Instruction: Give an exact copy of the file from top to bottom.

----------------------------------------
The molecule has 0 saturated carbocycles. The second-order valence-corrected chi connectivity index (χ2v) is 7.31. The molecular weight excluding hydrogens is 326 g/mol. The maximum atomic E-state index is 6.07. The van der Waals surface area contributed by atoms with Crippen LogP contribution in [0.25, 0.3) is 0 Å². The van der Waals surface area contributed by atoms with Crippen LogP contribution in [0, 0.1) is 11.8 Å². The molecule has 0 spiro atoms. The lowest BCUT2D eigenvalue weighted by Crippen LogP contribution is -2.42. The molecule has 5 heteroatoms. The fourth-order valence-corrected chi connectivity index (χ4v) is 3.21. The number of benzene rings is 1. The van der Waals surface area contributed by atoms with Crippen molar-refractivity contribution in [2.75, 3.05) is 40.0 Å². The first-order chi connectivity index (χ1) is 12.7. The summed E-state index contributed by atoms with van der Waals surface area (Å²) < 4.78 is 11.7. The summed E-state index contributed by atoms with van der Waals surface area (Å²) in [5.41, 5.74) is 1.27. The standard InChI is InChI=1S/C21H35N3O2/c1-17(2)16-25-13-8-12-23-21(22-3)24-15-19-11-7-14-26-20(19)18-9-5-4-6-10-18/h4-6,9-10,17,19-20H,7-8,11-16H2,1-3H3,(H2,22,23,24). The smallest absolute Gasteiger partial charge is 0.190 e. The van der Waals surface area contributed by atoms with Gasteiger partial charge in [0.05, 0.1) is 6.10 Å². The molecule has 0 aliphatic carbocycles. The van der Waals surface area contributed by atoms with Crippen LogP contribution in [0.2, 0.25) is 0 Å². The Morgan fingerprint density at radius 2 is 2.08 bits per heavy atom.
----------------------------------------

The molecule has 0 saturated carbocycles. The second-order valence-corrected chi connectivity index (χ2v) is 7.31. The molecular weight excluding hydrogens is 326 g/mol. The maximum atomic E-state index is 6.07. The van der Waals surface area contributed by atoms with Crippen LogP contribution in [0.25, 0.3) is 0 Å². The van der Waals surface area contributed by atoms with Crippen LogP contribution in [0, 0.1) is 11.8 Å². The molecule has 0 spiro atoms. The lowest BCUT2D eigenvalue weighted by Crippen LogP contribution is -2.42. The molecule has 5 heteroatoms. The fourth-order valence-corrected chi connectivity index (χ4v) is 3.21. The number of benzene rings is 1. The van der Waals surface area contributed by atoms with Crippen molar-refractivity contribution in [2.75, 3.05) is 40.0 Å². The first-order chi connectivity index (χ1) is 12.7. The summed E-state index contributed by atoms with van der Waals surface area (Å²) < 4.78 is 11.7. The summed E-state index contributed by atoms with van der Waals surface area (Å²) in [5.41, 5.74) is 1.27. The standard InChI is InChI=1S/C21H35N3O2/c1-17(2)16-25-13-8-12-23-21(22-3)24-15-19-11-7-14-26-20(19)18-9-5-4-6-10-18/h4-6,9-10,17,19-20H,7-8,11-16H2,1-3H3,(H2,22,23,24). The smallest absolute Gasteiger partial charge is 0.190 e. The van der Waals surface area contributed by atoms with Gasteiger partial charge in [0.05, 0.1) is 6.10 Å². The molecule has 0 aliphatic carbocycles. The van der Waals surface area contributed by atoms with Crippen LogP contribution in [0.2, 0.25) is 0 Å². The Morgan fingerprint density at radius 2 is 2.08 bits per heavy atom.